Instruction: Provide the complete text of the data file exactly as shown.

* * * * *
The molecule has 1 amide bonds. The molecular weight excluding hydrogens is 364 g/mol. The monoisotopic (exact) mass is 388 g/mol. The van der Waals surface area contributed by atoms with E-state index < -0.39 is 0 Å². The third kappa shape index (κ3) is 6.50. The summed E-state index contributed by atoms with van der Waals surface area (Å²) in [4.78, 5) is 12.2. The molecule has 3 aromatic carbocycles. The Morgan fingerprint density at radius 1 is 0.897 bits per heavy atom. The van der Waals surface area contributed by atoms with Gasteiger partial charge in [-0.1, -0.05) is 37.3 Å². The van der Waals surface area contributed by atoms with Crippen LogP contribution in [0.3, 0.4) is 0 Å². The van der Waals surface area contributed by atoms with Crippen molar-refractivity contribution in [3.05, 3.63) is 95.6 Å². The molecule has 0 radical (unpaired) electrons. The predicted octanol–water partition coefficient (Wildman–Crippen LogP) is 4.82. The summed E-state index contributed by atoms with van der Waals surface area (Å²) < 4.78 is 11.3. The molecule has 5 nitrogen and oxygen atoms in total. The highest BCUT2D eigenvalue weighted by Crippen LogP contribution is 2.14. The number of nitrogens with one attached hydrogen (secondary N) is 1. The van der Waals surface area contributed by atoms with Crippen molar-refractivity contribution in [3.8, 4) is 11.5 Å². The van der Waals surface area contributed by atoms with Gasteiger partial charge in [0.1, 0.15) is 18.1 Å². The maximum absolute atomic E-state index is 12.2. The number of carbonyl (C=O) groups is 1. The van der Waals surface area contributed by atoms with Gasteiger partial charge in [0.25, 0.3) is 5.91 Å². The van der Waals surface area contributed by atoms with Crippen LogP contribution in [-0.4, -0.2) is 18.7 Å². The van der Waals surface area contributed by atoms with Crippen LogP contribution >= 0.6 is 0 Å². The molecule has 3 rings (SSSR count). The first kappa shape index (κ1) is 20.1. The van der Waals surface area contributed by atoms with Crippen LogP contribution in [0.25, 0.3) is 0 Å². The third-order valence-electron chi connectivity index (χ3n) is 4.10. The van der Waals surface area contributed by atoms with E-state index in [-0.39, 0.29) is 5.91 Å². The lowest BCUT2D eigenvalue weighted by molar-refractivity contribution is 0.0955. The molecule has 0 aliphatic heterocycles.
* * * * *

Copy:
The molecule has 1 amide bonds. The molecular weight excluding hydrogens is 364 g/mol. The monoisotopic (exact) mass is 388 g/mol. The van der Waals surface area contributed by atoms with E-state index < -0.39 is 0 Å². The third kappa shape index (κ3) is 6.50. The summed E-state index contributed by atoms with van der Waals surface area (Å²) in [4.78, 5) is 12.2. The molecule has 3 aromatic carbocycles. The Morgan fingerprint density at radius 1 is 0.897 bits per heavy atom. The van der Waals surface area contributed by atoms with Gasteiger partial charge in [-0.1, -0.05) is 37.3 Å². The van der Waals surface area contributed by atoms with Crippen LogP contribution in [0.3, 0.4) is 0 Å². The van der Waals surface area contributed by atoms with Crippen molar-refractivity contribution in [3.05, 3.63) is 95.6 Å². The molecule has 0 radical (unpaired) electrons. The predicted octanol–water partition coefficient (Wildman–Crippen LogP) is 4.82. The summed E-state index contributed by atoms with van der Waals surface area (Å²) < 4.78 is 11.3. The molecule has 5 nitrogen and oxygen atoms in total. The highest BCUT2D eigenvalue weighted by Crippen LogP contribution is 2.14. The number of nitrogens with one attached hydrogen (secondary N) is 1. The van der Waals surface area contributed by atoms with Crippen molar-refractivity contribution in [3.8, 4) is 11.5 Å². The van der Waals surface area contributed by atoms with Gasteiger partial charge in [0.1, 0.15) is 18.1 Å². The maximum absolute atomic E-state index is 12.2. The number of carbonyl (C=O) groups is 1. The van der Waals surface area contributed by atoms with Gasteiger partial charge in [0.25, 0.3) is 5.91 Å². The van der Waals surface area contributed by atoms with Crippen LogP contribution in [-0.4, -0.2) is 18.7 Å². The van der Waals surface area contributed by atoms with Crippen LogP contribution >= 0.6 is 0 Å². The molecule has 3 rings (SSSR count). The first kappa shape index (κ1) is 20.1. The van der Waals surface area contributed by atoms with Crippen LogP contribution in [0.25, 0.3) is 0 Å². The third-order valence-electron chi connectivity index (χ3n) is 4.10. The van der Waals surface area contributed by atoms with E-state index in [-0.39, 0.29) is 5.91 Å². The lowest BCUT2D eigenvalue weighted by molar-refractivity contribution is 0.0955. The molecule has 0 aliphatic heterocycles.